do you ever have a day or a week when you keep seeing the same message over and over? like the universe is trying to tell you something?
that keeps happening to me. one day i kept reading things and seeing messages that made me think of one thing: why would someone buy my thing when everyone else seems to be selling the same thing?
naomi at itty biz wrote a killer post about finding a niche. in it she said:
When I was in England, everybody and their mother was starting a children’s clothing business. They called themselves mumpreneurs and they set up shops in their garden shed offices and put a shiny new website on their credit card and Voila! They were in the children’s clothing business.
I read about this phenomenon — although it was never called a phenomenon, and every writer treated each individual mum as if she was scandalously unique — in psychology magazines, business magazines and, repeatedly, home decorating magazines. Apparently there’s money in kids’ clothes.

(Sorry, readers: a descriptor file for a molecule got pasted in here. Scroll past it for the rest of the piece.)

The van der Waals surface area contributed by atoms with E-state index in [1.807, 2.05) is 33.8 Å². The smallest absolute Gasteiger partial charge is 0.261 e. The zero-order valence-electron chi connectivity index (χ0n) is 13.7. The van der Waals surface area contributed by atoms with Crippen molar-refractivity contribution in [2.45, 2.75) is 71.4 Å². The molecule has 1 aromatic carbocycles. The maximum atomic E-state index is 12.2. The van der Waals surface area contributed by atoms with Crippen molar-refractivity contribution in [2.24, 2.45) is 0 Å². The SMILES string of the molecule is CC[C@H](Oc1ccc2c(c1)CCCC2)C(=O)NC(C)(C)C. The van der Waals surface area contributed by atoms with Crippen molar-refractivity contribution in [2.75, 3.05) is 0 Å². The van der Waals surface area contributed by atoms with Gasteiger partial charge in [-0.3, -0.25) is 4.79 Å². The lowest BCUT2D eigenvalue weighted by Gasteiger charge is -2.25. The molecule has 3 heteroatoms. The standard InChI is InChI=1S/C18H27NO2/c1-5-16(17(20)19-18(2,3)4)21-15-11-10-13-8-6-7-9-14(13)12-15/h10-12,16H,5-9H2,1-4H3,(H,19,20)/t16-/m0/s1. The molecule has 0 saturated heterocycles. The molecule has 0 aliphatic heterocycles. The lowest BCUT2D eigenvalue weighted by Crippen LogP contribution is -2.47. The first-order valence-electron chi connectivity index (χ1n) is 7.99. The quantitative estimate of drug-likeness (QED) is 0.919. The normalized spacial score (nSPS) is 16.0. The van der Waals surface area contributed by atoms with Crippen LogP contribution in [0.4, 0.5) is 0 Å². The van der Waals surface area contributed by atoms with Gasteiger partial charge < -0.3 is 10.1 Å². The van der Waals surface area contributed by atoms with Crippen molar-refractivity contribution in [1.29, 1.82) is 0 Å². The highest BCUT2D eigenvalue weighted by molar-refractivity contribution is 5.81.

When asked why they started these businesses, the answer was categorically the same. They were good at it and they really liked to sew.
i read that and thought: “gah! that is exactly how photography seems to be. everyone and their dog is doing it!” (by the way, naomi followed up with "Being good at something and liking it is not a sufficient business plan".)
then Jodi at mcp wrote a great post about competition between photography businesses. it was just what i was stressing about! (by the way, even for non-photographers i think her advice is worth reading.)